Aberdeen in the 18th century
During the 18th century, life became more civilized and comfortable (for the well-off anyway!). From 1721 the streets of Aberdeen were lit with oil lamps. In the same year, it gained a primitive fire engine. Also in 1721 the first Episcopalian meeting house, St Paul’s, was built.
The Royal Infirmary was built in Woolman hill in 1741. Also, a man named Robert Gordon left money in his will to build a ‘hospital’. It was actually a school for 14 boys and it was built in 1743. New streets were built in Aberdeen in the 18th century. Marischal Street was built between 1767 and 1773. Furthermore, the Robert Gordon Institute of Technology opened in 1775. North Pier was built in 1780 and the Town House in Old Aberdeen was built in 1788.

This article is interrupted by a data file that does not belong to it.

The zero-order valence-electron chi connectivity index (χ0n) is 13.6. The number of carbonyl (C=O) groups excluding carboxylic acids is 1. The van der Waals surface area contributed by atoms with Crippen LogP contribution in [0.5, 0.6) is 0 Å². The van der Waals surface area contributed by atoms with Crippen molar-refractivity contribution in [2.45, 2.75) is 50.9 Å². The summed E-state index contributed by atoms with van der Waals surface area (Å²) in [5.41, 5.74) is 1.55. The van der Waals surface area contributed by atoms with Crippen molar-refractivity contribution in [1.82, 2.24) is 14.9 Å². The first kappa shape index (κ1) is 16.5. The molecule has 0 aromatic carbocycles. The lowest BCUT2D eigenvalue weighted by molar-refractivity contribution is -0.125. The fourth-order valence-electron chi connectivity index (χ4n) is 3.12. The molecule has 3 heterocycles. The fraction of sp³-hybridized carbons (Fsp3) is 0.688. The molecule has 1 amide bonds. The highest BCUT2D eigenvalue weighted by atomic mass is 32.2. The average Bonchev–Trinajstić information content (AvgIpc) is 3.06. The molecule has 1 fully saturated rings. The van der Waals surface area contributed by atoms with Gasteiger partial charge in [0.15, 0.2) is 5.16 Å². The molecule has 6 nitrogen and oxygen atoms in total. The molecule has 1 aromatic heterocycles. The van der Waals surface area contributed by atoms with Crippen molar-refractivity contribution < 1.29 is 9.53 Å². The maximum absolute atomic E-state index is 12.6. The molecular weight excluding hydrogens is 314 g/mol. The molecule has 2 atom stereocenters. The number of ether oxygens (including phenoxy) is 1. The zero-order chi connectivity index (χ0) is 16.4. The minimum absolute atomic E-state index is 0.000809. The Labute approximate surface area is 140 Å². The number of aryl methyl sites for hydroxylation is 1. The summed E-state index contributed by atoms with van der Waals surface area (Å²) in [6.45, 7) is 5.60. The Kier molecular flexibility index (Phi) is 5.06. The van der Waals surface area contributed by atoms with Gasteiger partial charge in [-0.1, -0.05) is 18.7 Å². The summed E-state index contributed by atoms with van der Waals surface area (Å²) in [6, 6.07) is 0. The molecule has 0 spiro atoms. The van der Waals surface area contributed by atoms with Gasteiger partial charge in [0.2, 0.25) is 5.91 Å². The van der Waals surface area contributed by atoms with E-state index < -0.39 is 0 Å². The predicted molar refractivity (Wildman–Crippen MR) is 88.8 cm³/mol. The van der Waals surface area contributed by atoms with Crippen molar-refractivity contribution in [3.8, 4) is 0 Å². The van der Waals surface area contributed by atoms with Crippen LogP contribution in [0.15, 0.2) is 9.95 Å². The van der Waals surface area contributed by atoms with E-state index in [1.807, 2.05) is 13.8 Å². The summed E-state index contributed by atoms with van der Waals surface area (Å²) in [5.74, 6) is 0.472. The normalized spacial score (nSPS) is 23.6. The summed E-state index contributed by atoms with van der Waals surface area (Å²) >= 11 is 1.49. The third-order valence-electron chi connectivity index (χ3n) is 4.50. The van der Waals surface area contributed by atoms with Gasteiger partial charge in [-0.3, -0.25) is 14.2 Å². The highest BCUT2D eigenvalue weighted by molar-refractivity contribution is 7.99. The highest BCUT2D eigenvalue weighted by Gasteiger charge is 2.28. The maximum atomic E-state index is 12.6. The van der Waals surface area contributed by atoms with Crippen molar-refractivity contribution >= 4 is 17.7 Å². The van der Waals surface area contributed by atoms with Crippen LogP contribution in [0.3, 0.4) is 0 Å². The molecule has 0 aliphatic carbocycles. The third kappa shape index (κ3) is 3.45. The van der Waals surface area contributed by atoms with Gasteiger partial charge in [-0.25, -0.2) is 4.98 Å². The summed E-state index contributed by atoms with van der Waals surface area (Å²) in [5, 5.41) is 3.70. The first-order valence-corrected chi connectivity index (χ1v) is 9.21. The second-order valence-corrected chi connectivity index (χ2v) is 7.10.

Furthermore, at the end of the 18th century, a Police Act was passed which formed a body of men responsible for sweeping and lighting the streets of Aberdeen.
Although Aberdeen was occupied by Cumberland’s troops in 1746 it escaped significant damage. The town continued to prosper. In the 18th century industries in Aberdeen thrived. Aberdeen was noted for the manufacture of linen. From the mid-18th century, another industry was whaling. Whalers from Aberdeen sailed to Greenland. The blubber from whales was used to light lamps.
Aberdeen in the 19th century
In 1801, at the time of the first census, the population of Aberdeen was 27,000. By the standards of the time, it was a large town and it continued to grow rapidly. Footdee fishing village was built in 1808. By 1841 the population of Aberdeen had risen to 63,000. By 1861 it reached 74,000. By 1911 the population of Aberdeen was 164,000.